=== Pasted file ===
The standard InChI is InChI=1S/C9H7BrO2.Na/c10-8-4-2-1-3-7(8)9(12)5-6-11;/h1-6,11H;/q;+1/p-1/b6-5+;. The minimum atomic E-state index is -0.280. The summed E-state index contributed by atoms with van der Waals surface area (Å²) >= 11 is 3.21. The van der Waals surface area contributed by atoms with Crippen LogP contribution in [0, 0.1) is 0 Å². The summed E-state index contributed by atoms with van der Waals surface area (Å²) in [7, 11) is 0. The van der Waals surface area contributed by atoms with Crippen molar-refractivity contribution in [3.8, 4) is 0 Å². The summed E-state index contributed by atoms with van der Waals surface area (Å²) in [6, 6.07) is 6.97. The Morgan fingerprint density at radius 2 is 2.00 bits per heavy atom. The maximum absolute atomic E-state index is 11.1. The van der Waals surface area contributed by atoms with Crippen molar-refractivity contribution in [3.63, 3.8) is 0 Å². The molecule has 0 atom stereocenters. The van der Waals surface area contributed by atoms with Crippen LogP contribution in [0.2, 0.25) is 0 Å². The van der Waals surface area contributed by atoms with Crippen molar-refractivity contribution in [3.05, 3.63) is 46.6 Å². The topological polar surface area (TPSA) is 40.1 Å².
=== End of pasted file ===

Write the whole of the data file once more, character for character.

The standard InChI is InChI=1S/C9H7BrO2.Na/c10-8-4-2-1-3-7(8)9(12)5-6-11;/h1-6,11H;/q;+1/p-1/b6-5+;. The minimum atomic E-state index is -0.280. The summed E-state index contributed by atoms with van der Waals surface area (Å²) >= 11 is 3.21. The van der Waals surface area contributed by atoms with Crippen LogP contribution in [0, 0.1) is 0 Å². The summed E-state index contributed by atoms with van der Waals surface area (Å²) in [7, 11) is 0. The van der Waals surface area contributed by atoms with Crippen molar-refractivity contribution in [3.8, 4) is 0 Å². The summed E-state index contributed by atoms with van der Waals surface area (Å²) in [6, 6.07) is 6.97. The Morgan fingerprint density at radius 2 is 2.00 bits per heavy atom. The maximum absolute atomic E-state index is 11.1. The van der Waals surface area contributed by atoms with Crippen molar-refractivity contribution in [3.63, 3.8) is 0 Å². The molecule has 0 atom stereocenters. The van der Waals surface area contributed by atoms with Crippen LogP contribution in [0.2, 0.25) is 0 Å². The van der Waals surface area contributed by atoms with Crippen molar-refractivity contribution in [3.05, 3.63) is 46.6 Å². The topological polar surface area (TPSA) is 40.1 Å².